“Brain injury is … a lifelong condition.”
Truer words have never been spoken.
In this case, the quote is from Cynthia Boyer, senior clinical director for Bancroft NeuroHealth in Haddonfield, N.J. Her remark comes from a Page One story that The Star-Ledger of Newark published earlier this month on a pilot rehab program for veterans who have suffered traumatic brain injury (TBI).
The article is about Bancroft NeuroHealth, which is one of 21 nationally accredited agencies that was awarded a federal contract this summer from the U.S. Department of Veterans Affairs to participate in a pilot program.
The $23.5 million Assisted Living-Traumatic Brain Injury pilot program, according to The Ledger, is trying to assist veterans adjust to life after their TBI, and to become self-sufficient again, to whatever extent they can.
Vietnam veteran Ronald Sharpe is profiled in the story. He survived combat as a Marine, only to return to the United States and years later get into a horrific car accident. Sharpe was in a coma for a few months, and when he came out of it he was blind “and the parts of his brain that enabled him to speak clearly, walk effortlessly and retain short-term memory were irreparably damaged,” according to The Ledger.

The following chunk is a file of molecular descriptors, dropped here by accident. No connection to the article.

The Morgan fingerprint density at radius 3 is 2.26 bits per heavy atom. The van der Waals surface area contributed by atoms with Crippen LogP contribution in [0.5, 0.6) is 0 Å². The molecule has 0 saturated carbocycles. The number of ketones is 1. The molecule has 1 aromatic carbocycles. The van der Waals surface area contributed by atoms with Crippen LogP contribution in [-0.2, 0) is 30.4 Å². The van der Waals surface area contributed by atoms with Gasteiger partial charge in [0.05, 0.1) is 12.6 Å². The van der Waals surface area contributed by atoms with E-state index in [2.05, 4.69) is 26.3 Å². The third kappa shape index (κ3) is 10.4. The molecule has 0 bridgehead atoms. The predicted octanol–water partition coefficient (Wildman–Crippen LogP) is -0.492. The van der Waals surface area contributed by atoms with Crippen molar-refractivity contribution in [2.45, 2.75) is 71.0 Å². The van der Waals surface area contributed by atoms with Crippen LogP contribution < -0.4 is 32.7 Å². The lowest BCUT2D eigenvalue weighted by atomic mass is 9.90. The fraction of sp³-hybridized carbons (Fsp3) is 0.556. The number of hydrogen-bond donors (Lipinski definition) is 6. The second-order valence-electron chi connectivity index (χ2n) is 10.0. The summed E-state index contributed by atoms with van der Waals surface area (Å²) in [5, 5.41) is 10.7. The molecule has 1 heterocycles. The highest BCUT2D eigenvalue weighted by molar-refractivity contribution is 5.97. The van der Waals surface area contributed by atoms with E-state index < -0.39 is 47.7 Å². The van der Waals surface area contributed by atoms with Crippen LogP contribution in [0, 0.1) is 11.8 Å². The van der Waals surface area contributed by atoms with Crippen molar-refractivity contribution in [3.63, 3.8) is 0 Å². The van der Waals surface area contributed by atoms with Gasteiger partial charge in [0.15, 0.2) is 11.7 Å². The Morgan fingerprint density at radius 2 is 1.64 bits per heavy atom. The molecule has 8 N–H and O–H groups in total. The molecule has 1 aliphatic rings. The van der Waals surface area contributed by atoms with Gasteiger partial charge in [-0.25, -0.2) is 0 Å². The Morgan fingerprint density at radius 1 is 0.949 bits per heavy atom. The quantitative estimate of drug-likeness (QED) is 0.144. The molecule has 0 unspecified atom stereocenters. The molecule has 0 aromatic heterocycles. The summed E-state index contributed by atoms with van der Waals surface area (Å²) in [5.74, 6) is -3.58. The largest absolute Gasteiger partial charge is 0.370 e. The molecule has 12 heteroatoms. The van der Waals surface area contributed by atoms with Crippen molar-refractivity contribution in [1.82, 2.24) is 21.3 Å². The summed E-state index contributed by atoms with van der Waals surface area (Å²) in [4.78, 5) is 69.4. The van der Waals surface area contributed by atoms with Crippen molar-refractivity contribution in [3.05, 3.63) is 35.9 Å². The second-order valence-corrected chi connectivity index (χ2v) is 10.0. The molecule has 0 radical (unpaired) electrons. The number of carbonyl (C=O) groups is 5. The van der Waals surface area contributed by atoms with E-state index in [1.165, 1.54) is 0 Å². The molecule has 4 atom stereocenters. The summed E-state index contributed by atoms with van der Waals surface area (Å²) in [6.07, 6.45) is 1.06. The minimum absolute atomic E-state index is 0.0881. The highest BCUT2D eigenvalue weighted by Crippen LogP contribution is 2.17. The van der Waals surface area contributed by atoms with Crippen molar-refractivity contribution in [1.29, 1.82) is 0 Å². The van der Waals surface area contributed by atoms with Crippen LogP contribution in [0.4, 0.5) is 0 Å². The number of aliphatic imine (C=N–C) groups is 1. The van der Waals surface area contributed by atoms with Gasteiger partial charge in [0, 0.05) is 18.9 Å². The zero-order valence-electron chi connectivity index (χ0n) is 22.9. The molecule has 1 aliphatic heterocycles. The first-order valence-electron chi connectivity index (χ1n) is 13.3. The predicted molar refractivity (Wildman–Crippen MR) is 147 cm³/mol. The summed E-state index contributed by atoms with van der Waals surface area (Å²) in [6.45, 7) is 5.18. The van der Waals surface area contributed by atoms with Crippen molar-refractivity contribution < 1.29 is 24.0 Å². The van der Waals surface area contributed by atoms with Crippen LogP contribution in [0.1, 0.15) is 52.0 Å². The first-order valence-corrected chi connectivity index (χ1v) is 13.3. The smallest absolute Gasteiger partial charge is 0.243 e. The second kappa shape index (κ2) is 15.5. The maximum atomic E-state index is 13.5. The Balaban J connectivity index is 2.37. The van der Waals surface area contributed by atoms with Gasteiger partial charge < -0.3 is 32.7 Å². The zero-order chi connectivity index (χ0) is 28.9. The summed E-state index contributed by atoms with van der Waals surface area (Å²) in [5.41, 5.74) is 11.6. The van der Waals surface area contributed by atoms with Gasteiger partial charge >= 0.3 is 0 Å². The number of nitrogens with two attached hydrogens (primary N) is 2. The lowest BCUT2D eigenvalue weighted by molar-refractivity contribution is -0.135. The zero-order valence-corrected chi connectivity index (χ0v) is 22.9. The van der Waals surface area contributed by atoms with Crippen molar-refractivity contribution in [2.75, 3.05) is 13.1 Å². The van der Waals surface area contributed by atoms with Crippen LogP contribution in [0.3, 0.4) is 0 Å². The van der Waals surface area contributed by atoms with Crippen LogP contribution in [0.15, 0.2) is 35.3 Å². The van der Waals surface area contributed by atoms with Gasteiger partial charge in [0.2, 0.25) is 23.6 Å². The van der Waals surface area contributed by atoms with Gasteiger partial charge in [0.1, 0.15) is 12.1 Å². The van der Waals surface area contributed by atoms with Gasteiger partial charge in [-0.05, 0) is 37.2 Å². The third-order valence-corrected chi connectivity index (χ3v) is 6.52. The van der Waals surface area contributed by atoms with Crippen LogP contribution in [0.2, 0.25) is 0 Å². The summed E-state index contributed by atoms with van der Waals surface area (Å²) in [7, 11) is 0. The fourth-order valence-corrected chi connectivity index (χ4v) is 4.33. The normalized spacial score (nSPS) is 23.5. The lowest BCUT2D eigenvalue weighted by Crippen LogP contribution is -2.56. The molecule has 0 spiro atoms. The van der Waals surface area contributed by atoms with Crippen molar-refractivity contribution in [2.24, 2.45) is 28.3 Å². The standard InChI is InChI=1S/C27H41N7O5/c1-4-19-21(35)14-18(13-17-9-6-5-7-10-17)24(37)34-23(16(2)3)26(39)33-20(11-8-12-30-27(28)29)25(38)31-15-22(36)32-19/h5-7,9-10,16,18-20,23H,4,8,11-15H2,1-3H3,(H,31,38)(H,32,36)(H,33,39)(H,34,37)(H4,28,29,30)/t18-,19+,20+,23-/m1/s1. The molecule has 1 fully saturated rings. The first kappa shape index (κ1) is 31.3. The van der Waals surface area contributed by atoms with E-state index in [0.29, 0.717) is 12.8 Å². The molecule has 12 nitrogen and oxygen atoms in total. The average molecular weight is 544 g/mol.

But under Bancroft’s rehab program, Sharpe got a job, was able to walk again and learned Braille. He lives in a group home now, and gets his rehab from Bancroft’s Cherry Hill facility.
Pilot programs like the one Bancroft is participating in are crucial in these times, when TBI has been described “the signature wound” of veterans of the wars in Iraq and Afghanistan.
Sharpe’s rehab includes classes on managing his finances; cooking classes; and speech therapy. The Ledger also reported that Sharpe lives in a home with three other people who have TBI, and he is doing well.
It would be great if this pilot program is deemed a success, and can made permanent to help vets with TBI. So far, so good.
In a sad footnote regarding Sharpe, The Ledger reported that he recently was diagnosed with prostate cancer. But he is still in good spirits. I wish him well.